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, 3 (8), e3057

Random Drift Versus Selection in Academic Vocabulary: An Evolutionary Analysis of Published Keywords

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Random Drift Versus Selection in Academic Vocabulary: An Evolutionary Analysis of Published Keywords

R Alexander Bentley. PLoS One.

Abstract

The evolution of vocabulary in academic publishing is characterized via keyword frequencies recorded in the ISI Web of Science citations database. In four distinct case-studies, evolutionary analysis of keyword frequency change through time is compared to a model of random copying used as the null hypothesis, such that selection may be identified against it. The case studies from the physical sciences indicate greater selection in keyword choice than in the social sciences. Similar evolutionary analyses can be applied to a wide range of phenomena; wherever the popularity of multiple items through time has been recorded, as with web searches, or sales of popular music and books, for example.

Conflict of interest statement

Competing Interests: The author has declared that no competing interests exist.

Figures

Figure 1
Figure 1. Keywords, total and new, among paradigms about (a) 10 and (b) 30 years old.
Social science cases are shown in red and physical sciences in black. Solid curves show the total number of keywords N per year, and the dashed curve shows number of new keywords introduced per year.
Figure 2
Figure 2. Cumulative turnover in the top 5 keywords.
Social science cases are shown in red and physical sciences in black. Turnover refers to words making a first appearance in the top 5. For the older paradigms (SS77; PS81), symbols are squares and the count begins at 1994, for the newer articles (PS99; SS98) symbols are circles and the count begins the year after publication.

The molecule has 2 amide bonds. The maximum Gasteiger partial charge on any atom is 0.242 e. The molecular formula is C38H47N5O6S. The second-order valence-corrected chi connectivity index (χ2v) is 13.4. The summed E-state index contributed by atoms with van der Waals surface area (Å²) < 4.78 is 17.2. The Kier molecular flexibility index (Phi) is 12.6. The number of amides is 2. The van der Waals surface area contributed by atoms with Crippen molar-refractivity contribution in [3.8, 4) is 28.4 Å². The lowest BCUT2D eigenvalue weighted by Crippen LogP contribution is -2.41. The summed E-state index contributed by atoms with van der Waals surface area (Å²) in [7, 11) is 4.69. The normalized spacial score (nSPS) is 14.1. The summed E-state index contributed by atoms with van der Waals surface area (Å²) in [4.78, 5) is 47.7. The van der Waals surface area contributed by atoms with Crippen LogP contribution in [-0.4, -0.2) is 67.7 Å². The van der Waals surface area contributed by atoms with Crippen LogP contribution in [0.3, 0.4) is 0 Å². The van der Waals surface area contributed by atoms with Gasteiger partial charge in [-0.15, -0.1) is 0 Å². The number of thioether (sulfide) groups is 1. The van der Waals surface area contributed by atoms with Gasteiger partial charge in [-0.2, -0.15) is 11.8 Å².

Figure 3
Figure 3. Frequencies of the top 5 keywords of 2005.
Shown are the four paradigm case studies, including: (a) newer physical sciences (PS99); (b) newer social sciences (SS98); (c) older physical sciences (PS81); and (d) older social sciences (SS77). Logarithmic y-axes.
Figure 4
Figure 4. Cumulative frequency distributions of all keywords.
Double logarithmic axes. Open circles show distribution for 2001 and filled circles are for 2005. The paradigms are (a) newer physical sciences (PS99), (b) newer social sciences (SS98), (c) older physical sciences (PS81) and (d) older social sciences (SS77). Using the maximum likelihood method , the estimated power-law exponents for 2001 and 2005, respectively, are as follows: PS99: 2.11, 2.00; SS98: 2.11, 2.02; PS81: 2.09, 2.05; SS77: 2.18, 2.09. Errors (by jackknife estimate) on these exponents are <0.01.

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